Super role

Doctors blitz NFL’s showcase while fielding emergency calls for workers, screening former players, hosting sports medicine conference

By Russell Rian / Feb. 19-28, 2011

UT Southwestern physicians played their part in the Super Bowl XLV festivities through screenings, care clinics and a weekend-long sports medicine clinic for colleagues.

Members of the Divison of Emergency Medicine partnered with the National Football League to staff the NFL’s Emergency Medicine Clinic at the host hotel, the Hilton Anatole. For 10 days, emergency physicians and nurses from UT Southwestern and Parkland Health & Hospital System cared for NFL employees or members who were in the Dallas-Fort Worth area helping produce the Super Bowl and its related events.

The health care effort culminated 12 months of preparation by Dr. Paul Pepe, chairman of emergency medicine, and NFL medical director Dr. Ricardo Martinez.

Stephen Grant, who spent six seasons in the NFL, signs a football for Dr. Anand Rohatgi at the NFL-sponsored health fair for former players, held during Super Bowl Week. Mr. Grant is now chaplain of the football team at Texas Tech.

“This was a tremendous opportunity for UT Southwestern and Parkland to partner with the NFL’s Medical Sports Group and provide emergency medical services to members of the NFL family who were visiting Dallas,” said Dr. Marshal Isaacs, professor of surgery and medical director of Dallas Fire-Rescue, who headed the clinic with Tom Tierney, director of BioTel EMS System.

UT Southwestern physicians also assisted with Southwestern Medical District-based events for former players. Dr. Claus G. Roehrborn, chairman of urology, and others screened several former players for prostate cancer at University Hospital — Zale Lipshy as part of a pre-Super Bowl game offering.

“Super Bowl weekend in Dallas — what could be a better opportunity to participate in a free screening for the most common cancer in men, and joining forces with the NFL Players Association and the American Urological Association in doing so?” Dr. Roehrborn asked. “And as an added bonus for our physician and fellows, to be able to shake hands with some of professional football’s past seasons’ greats!”

UT Southwestern physicians affiliated with the Doris and Harry W. Bass Jr. Clinical Center for Heart, Lung and Vascular Disease, in conjunction with the Living Heart Foundation, took blood-pressure measurements, cholesterol and body composition, and administered electrocardiograms, echocardiograms, carotid vascular ultrasounds and cardiac CT scans for 35 former NFL players, including former Dallas Cowboys D.D. Lewis, Mike Connelly and Larry Cole.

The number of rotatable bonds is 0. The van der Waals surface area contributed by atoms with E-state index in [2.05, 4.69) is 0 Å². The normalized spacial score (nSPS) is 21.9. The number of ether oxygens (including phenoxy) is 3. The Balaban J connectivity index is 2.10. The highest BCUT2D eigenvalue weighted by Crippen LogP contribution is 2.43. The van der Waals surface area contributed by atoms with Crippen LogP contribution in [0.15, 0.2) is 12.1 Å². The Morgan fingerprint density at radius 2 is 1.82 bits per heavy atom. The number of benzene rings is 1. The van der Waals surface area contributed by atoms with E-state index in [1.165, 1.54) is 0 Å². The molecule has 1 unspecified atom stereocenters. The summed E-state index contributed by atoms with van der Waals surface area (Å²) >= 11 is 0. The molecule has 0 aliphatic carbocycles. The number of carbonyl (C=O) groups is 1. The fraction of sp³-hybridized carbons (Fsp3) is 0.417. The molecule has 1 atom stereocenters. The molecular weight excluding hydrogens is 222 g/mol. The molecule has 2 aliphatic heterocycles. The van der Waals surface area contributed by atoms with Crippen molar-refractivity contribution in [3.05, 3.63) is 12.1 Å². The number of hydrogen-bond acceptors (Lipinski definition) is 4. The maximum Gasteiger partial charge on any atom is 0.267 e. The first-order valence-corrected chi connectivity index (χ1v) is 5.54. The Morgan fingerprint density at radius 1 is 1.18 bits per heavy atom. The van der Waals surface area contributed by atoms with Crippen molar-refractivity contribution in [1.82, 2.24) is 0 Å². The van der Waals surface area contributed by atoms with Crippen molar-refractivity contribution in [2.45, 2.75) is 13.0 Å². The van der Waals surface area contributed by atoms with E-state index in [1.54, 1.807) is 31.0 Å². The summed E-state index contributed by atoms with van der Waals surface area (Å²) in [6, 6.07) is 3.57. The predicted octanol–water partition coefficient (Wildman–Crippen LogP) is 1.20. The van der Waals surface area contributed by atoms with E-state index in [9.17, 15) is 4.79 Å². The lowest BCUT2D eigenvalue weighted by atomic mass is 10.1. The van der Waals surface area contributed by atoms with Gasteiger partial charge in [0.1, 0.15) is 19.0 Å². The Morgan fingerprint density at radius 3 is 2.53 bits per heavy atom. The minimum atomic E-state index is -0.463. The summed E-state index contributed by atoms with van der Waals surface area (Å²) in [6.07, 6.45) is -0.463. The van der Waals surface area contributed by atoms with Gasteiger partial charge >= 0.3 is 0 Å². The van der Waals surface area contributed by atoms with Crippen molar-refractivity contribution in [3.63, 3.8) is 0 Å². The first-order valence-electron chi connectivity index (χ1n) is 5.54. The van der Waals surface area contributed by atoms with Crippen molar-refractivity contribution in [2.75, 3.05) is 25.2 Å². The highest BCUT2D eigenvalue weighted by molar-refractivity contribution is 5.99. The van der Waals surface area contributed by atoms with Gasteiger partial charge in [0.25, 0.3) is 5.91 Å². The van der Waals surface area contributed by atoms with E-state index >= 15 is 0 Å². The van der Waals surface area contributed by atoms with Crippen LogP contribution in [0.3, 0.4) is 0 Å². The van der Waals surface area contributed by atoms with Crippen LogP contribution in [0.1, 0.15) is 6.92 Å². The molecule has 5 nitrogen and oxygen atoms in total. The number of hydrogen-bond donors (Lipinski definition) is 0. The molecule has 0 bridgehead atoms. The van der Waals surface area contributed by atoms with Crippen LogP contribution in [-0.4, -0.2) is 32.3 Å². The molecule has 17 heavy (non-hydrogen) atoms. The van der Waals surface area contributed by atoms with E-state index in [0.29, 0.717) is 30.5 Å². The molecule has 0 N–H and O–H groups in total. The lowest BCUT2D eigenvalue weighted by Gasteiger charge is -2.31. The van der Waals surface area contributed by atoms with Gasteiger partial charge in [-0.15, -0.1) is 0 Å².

“We were honored to have the opportunity to work with the NFL and Living Heart Foundation to provide important screenings for these former elite athletes,” said Dr. James de Lemos, associate professor of internal medicine. “The players’ high profile helps bring needed attention to the dangers of undetected heart disease and usefulness of cardiovascular screening for men and women of all walks of life.”

Other faculty members involved included Dr. Cecelia Brewington, professor of radiology; Dr. Sharon Reimold, professor of internal medicine; and Drs. Amit Khera and Anand Rohatgi, both assistant professors of internal medicine. Alisha Northcutt, manager of the heart center, provided organizational leadership for the event and many other cardiology staff also volunteered.

Dr. Sharon Reimold (center) monitors the echocardiogram procedure for Jerry Norton, a former SMU star who played in the NFL from 1954 to 1964. Conducting the test is Cindy Todd (right), lead cardiac sonographer in noninvasive cardiology.

While screenings were taking place, UT Southwestern tackled a two-day Super Sports Medicine Conference: “Current Concepts in Sports Medicine,” sponsored by the Department of Orthopaedic Surgery’s sports medicine section in the T. Boone Pickens Medical Education & Conference Center. Physicians addressed a full range of advances in orthopaedic and primary-care sports medicine, including overuse and traumatic upper extremity injuries, anterior cruciate ligament-injury prevention, platelet rich plasma injections, foot problems, sudden cardiac death, attention deficit hyperactivity disorder, sickle cell trait, vitamin D deficiency and exertional hyponatremia.

“The Super Bowl provided an excellent opportunity to showcase to local and national health care professionals the advances in sports medicine that are taking place right here at UT Southwestern,” said Dr. Robert Dimeff, professor of orthopaedic surgery, pediatrics, and family and community medicine, and director of primary care sports medicine.

Many physicians followed up the conference by attending the National Brain Injury Prevention and Awareness Tour’s town hall meeting, “How Do We Prevent, Identify and Treat Concussions In Youth?” The meeting’s expert panel involved several UT Southwestern faculty, including Dr. Duke Samson, chairman of neurological surgery; Dr. Dimeff; Dr. Pamela Okada, associate professor of pediatrics; and Dr. Shane Miller, assistant professor of orthopaedic surgery. The event was held in conjunction with the Sarah Jane Brain Foundation, a leading organization on pediatric acquired brain injury.

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Dr. de Lemos holds the Sweetheart Ball-Kern Wildenthal, M.D., Ph.D., Distinguished Chair in Cardiology.

Dr. Pepe holds the Riggs Family Chair in Emergency Medicine.

Dr. Roehrborn holds the E. E. Fogelson and Greer Garson Fogelson Distinguished Chair in Urology.

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